If You Owe, Owe, Owe You Can’t Go, Go, Go – IRS and Immigration Team Up on Delinquent U. S. Taxpayers
Under a law passed in December 2015, seriously delinquent U. S. taxpayers could find themselves without valid travel documents or find it difficult renew to their passport
Picture it, your passport is set to expire in 25 days and you need to renew it so you can travel for business or remain in Thailand on your current visa. You take your passport to the U. S. Embassy in Bangkok with completed application and money in hand. You submit everything required for renewal of your passport. Shortly thereafter you are informed that your application cannot be processed and will be held for 90 days. Why? Because you owe the Internal Revenue Service ( IRS). But wait, since when did the State Department become a tax collector? And anyway, how do they know? Isn’t my tax information private?
THINK IT CAN’T HAPPEN?
Under a new law passed in December 2015, the Fixing America’s Surface Transportation Act, or “FAST Act,” it certainly can. Even though this law was enacted to provide for transportation financing, there is a very special surprise for the uninformed hiding within. Under provisions of the law, the State Department is empowered to hold up any application for passport renewal received from any individual owing taxes of over USD 50,000 ( including penalties and interest). The State Department is also permitted to cancel the passports of individuals owing such amounts as well. As a result, these “seriously delinquent” taxpayers could find themselves stranded abroad without a currently valid passport. This could cause significant headaches for Americans living here in Thailand as living in the Kingdom without a valid passport or visa is potentially illegal and could result in deportation.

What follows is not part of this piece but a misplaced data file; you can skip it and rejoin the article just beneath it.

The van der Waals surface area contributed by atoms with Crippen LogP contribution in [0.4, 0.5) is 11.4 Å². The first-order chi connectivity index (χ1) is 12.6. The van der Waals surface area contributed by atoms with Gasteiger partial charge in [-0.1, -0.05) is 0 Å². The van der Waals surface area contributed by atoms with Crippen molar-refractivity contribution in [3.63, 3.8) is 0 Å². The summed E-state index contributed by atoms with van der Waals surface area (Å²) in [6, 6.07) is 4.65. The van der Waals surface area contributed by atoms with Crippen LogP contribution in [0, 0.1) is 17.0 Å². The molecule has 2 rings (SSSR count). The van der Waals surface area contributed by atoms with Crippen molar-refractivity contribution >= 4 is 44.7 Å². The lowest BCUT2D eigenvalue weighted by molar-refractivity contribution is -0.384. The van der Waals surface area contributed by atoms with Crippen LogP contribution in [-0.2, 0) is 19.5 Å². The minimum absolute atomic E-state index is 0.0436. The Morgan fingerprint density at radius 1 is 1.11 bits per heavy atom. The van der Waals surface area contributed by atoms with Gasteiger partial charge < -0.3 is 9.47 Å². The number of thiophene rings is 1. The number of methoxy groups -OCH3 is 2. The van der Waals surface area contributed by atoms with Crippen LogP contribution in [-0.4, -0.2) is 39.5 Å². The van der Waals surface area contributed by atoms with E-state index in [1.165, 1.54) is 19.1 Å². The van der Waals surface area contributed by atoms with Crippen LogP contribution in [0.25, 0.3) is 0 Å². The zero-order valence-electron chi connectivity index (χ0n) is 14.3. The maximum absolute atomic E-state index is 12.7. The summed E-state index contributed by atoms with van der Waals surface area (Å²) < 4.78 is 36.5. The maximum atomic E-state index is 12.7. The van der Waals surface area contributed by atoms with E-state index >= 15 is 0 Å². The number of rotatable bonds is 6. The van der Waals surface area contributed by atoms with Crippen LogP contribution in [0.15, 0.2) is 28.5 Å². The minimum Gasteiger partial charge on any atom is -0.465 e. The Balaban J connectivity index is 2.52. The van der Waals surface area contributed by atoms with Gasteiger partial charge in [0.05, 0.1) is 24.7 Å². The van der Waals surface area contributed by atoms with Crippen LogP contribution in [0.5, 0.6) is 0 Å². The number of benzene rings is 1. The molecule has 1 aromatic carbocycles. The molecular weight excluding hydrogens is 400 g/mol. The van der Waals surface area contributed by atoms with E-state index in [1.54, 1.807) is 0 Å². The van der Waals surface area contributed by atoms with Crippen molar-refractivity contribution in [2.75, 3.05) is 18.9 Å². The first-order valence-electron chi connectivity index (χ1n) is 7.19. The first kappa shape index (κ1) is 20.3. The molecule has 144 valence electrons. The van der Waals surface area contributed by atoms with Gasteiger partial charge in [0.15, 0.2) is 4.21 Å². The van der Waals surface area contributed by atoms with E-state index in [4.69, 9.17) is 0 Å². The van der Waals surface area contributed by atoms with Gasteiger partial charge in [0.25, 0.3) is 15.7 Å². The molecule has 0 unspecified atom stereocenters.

BUT HOW CAN THEY KNOW?
Invariably there will be those individuals who will ask, “How will the State Department know if I owe money to the IRS? Aren’t my tax records private and sepa- rately held by the IRS?” While historically this was a valid claim, the FAST Act specifically requires that the IRS certify to the State Department the identity of anyone owning more than USD 50,000 in back taxes. This certification process was slated to begin earlier this year but a review of the IRS website announcing these new shows that as of the date of writing, they have not yet begun to provide the list of certified significantly delinquent tax payers.
Thus, it is advisable that any individual who owes significant taxes to the IRS should make arrangements to settle any outstanding amounts via immediate payment or through the negotiation of a payment plan prior to the first certifications or shortly thereafter to avoid delays in processing of any renewal application or worse, notification of pending cancellation.